Empi Baryeh in da House!

Love is in the air and guess who just landed at Lara Daniels Writes? It’s none other than the very talented Empi Baryeh whose novels are making ground breaking strides in the African Romance genre. Empi is an author of multicultural love stories tender enough to warm your heart and erotic enough to ignite your passions. I wrote about her two books a couple of weeks ago and she kindly agreed to come here today and talk more in detail about her books and her writing journey with the hopes of encouraging another African Writer out there. So please join me today in welcoming Empi Baryeh! (Loud applause, everyone :))


Thanks for inviting me over to your blog, Lara. Hello and welcome to everyone. Lara asked me to share my journey so far as a writer, so I’ll begin with that and then I’ll talk a little about my latest release. I started writing when I was about thirteen, but it wasn’t until another thirteen years later that I decided to write a romance novel. My first task was to read a few, so I went online, and after some research, I found Harlequin’s website. They had a ‘two free books’ subscription offer, so I got my first two free books and enjoyed them so much that I decided to keep my subscription. About a month later, I received my first set of six books.

Once I started reading them, I had a concern that I’m sure most aspirant African writer have: it occurred to me that I hadn’t seen any books with African characters or settings. While I’d seen many non-US/UK settings, I realised that most people didn’t think ‘romance’ when they thought about Africa.

But first of all I needed to know if my stories had international appeal. I decided to become a premium member of FanStory, which turned out to be one of the best decisions I ever made regarding my writing. If you visited my blog on Friday, then you know Most Eligible Bachelor started as a short story for a Valentine’s Day writing prompt on FanStory. Those were exciting times.  FS allowed me to share my stories with and receive feedback from a global community—US, UK, Europe, Asia, Australia, South America…you name it, they are all there. And guess what! The response was positive.

I was now much more confident about submitting to publishers and agents. And that was when the Rs started. Yes, I’ve had a lot of those, but of course, I was in good company: Ernest Hemingway, J. K. Rowling, Stephen King, Meg Cabot…these are only a few famous writers who are equally famous for the Rs they received before hitting the big time. That’s not to say I didn’t get discouraged—I did. Many times. Especially with form Rs, which don’t tell you what you need to do to improve the story.

But I did have a few trusted writing buddies and critique partners who helped me in fine-tuning my story and turning it from a first draft to a published novel.

As an African writer, especially one living in Africa, it hasn’t been easy. There are many opportunities out there that exclude us – especially writing contests. Many African countries are not on PayPal’s system, which is very limiting in today’s increasingly digital society.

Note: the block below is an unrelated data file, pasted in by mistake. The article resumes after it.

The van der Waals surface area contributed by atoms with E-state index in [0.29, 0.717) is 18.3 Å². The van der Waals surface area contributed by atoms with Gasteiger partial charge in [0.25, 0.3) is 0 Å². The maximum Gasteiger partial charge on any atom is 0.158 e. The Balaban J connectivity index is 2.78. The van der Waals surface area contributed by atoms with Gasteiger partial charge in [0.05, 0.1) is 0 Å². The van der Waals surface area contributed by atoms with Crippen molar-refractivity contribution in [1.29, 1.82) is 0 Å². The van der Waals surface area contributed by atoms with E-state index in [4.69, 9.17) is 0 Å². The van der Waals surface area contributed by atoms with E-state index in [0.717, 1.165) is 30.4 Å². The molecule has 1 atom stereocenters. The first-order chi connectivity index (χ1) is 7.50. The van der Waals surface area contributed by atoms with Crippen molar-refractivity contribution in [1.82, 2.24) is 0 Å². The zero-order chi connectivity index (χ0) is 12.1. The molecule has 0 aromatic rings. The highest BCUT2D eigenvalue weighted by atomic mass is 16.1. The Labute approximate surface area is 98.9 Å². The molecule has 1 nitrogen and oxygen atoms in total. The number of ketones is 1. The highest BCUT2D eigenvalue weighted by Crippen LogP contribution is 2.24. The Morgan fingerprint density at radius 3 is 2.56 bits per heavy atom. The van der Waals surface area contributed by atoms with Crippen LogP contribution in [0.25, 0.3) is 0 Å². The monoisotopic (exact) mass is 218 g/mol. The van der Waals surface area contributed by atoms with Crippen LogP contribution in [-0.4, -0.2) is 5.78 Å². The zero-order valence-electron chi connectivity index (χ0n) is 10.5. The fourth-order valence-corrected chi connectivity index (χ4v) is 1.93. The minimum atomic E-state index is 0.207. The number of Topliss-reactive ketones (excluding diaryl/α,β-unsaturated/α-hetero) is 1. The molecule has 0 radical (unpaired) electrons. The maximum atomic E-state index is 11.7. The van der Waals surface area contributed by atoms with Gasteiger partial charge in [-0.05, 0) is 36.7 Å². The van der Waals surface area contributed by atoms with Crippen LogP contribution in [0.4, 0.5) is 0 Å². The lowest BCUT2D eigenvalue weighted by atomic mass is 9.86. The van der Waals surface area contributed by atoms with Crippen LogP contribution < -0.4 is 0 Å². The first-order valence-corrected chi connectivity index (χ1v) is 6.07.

The good news for us, though, is that the digital age, while having limitations, has brought a lot of other opportunities. I think the benefits far outweigh the losses. Also, there’s been an increase in the demand for variety in romance (and other genres of) fiction. That means this is the time for African writers to excel.

So if you’re an aspiring author, my advice is to keep writing, join a good writing/critique group or two, actively search for and enter writing competitions whenever you can. If you choose to self-publish, do your research, make sure your manuscript is thoroughly edited. There’s nothing worse than paying for a book that’s full of typos. Most of all, take a break if you must, but don’t stop writing.

Before I sign off, I want to talk about my books and writing projects. I’m celebrating the release of my debut novel, Most Eligible Bachelor, which is about Chantelle Sah, a magazine columnist who’s been burned by love, and Lord McKenzie, a wealthy playboy, who’s never been in love before—until Chantelle, that is. My heroine is low on trust where men are concerned, but she meets my hero and finds herself unable to keep her heart safe from falling in love again. Throw into the mix is the little fact of the hero holding on to a secret that could be fatal for both their hearts, and you know there’s going to be some trouble brewing before a happily-ever-after can be achieved. The story is a sweet romance that packs enough heat to satisfy readers who want a little sizzle with their romance.

Most Eligible Bachelor is Book 1 in a 3-book series titled, Men of Distinction. Each book can be read as a standalone, but if you’re like me, you’ll want to read all three since you’ll get to see characters from each book playing a secondary role in the other books. I always find that to be a lot of fun. The heroines of Books 2 and 3 are introduced in Most Eligible Bachelor, so I hope they make a positive impression on readers. I’m working on Book 2 of the series, which is currently titled, Dinner and a Kiss, while Book 3 is untitled at the moment.